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MAINTENANCE : Rust and Dust Are Twin Threats to Gas Furnace

January 29, 1994|From Associated Press

Tuning up your gas furnace is something you can do yourself in less than an hour with a few simple hand tools and a vacuum cleaner.

In most cases, the entire job consists of cleaning and lubricating the blower unit and cleaning and adjusting the burner assembly. This simple maintenance is your best front-line defense in the battle against the twin threats to furnace life and efficiency--dust and rust.

As long as you stay clear of the control valve and limit switches and put back everything as you found it, there's little chance of error.

You can see if your burner is improperly adjusted by watching the burners in operation. A standard gas furnace will have two, three or four burners, each with some sort of ignition crossover device.

When the furnace starts, ignition should progress evenly from one burner to the next and without hesitation or a late flash. Once lit, the burners should operate with a steady blue flame.

If you see a burner-to-burner start-up ignition that displays a noticeable puff and small flash, then gas is not moving through the crossover pieces that ignite each burner in sequence. In all likelihood, one of these crossover members is clogged with dirt or rust.

If you see a burner that doesn't ignite at all, or only puffs on and off sporadically, it's a good bet that the gas jet that feeds it is partially clogged with dirt or rust.

A burner that shows flame gaps along its length during normal operation suggests that some of the gas ports are clogged. If you see a burner whose flame lifts off its ports, you can bet that the air mixture on that burner is too rich.

Conversely, a flame that burns orange and lazy (wavering from side to side) means there's too little air in the mix. Before attempting to regulate the air intake, the burner assembly should be cleaned.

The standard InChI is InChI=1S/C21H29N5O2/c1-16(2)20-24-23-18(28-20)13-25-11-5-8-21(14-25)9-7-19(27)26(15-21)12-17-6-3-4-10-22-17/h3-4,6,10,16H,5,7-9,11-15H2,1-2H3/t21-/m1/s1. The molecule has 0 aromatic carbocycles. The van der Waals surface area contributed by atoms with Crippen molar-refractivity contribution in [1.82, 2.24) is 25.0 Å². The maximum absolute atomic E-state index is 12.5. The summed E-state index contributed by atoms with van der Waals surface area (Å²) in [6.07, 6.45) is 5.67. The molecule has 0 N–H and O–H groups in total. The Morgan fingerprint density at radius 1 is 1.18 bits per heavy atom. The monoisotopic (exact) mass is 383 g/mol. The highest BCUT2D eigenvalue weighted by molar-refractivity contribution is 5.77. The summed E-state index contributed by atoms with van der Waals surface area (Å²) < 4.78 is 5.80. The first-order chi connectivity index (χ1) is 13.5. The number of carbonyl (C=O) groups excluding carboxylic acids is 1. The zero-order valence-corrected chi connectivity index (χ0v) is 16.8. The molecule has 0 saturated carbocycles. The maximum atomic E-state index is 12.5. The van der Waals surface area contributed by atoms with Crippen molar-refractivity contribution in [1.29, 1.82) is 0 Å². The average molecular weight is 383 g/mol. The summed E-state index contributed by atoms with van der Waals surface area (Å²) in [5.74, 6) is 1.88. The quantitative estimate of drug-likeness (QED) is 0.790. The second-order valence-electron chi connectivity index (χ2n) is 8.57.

Before working on the furnace, shut off the electrical disconnect switch so the furnace can't come on. If there's no switch, turn the gas control from "on" to "pilot." Then vacuum the inside of the cabinet.

To remove a burner for cleaning, remove the securing clip that holds the burner to the feed pipe. Then carefully lift the burner and slide it out of its seat below the heat exchanger cell.

Once it's removed, turn it so the open end faces down and tap the burner repeatedly on the floor or some other hard surface to dislodge rust particles inside.

If you've noticed gaps in the flames on that burner, poke a thin wire or small Allen wrench into each of the burner openings. Then tap the burner on the floor again. Finally, clean the openings in the crossover member with a thin-bladed knife and vacuum the entire chamber thoroughly.

To service the gas jet, back the entire jet from its threads in the feed pipe and then clean it with a thin wire or small Allen wrench. When the jet is cleared, thread it back into its opening until snug. No joint compound is needed.

Burners are usually adjusted by either sliding sleeves or rotating end caps to align their openings to a greater or lesser degree with openings on the burner.

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